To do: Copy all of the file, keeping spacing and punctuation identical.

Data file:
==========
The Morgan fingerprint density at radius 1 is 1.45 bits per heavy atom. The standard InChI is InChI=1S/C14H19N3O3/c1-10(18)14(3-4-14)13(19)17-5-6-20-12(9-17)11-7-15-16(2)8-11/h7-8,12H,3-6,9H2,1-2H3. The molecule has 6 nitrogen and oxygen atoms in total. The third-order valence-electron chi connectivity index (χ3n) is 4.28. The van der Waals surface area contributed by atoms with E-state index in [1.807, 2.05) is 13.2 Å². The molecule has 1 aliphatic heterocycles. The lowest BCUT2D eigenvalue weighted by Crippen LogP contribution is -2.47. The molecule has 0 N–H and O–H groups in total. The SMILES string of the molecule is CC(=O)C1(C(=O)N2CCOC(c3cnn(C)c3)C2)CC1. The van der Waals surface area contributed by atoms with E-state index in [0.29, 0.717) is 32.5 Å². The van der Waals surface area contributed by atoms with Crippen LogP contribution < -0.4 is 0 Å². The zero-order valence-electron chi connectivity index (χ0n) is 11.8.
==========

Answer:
The Morgan fingerprint density at radius 1 is 1.45 bits per heavy atom. The standard InChI is InChI=1S/C14H19N3O3/c1-10(18)14(3-4-14)13(19)17-5-6-20-12(9-17)11-7-15-16(2)8-11/h7-8,12H,3-6,9H2,1-2H3. The molecule has 6 nitrogen and oxygen atoms in total. The third-order valence-electron chi connectivity index (χ3n) is 4.28. The van der Waals surface area contributed by atoms with E-state index in [1.807, 2.05) is 13.2 Å². The molecule has 1 aliphatic heterocycles. The lowest BCUT2D eigenvalue weighted by Crippen LogP contribution is -2.47. The molecule has 0 N–H and O–H groups in total. The SMILES string of the molecule is CC(=O)C1(C(=O)N2CCOC(c3cnn(C)c3)C2)CC1. The van der Waals surface area contributed by atoms with E-state index in [0.29, 0.717) is 32.5 Å². The van der Waals surface area contributed by atoms with Crippen LogP contribution < -0.4 is 0 Å². The zero-order valence-electron chi connectivity index (χ0n) is 11.8.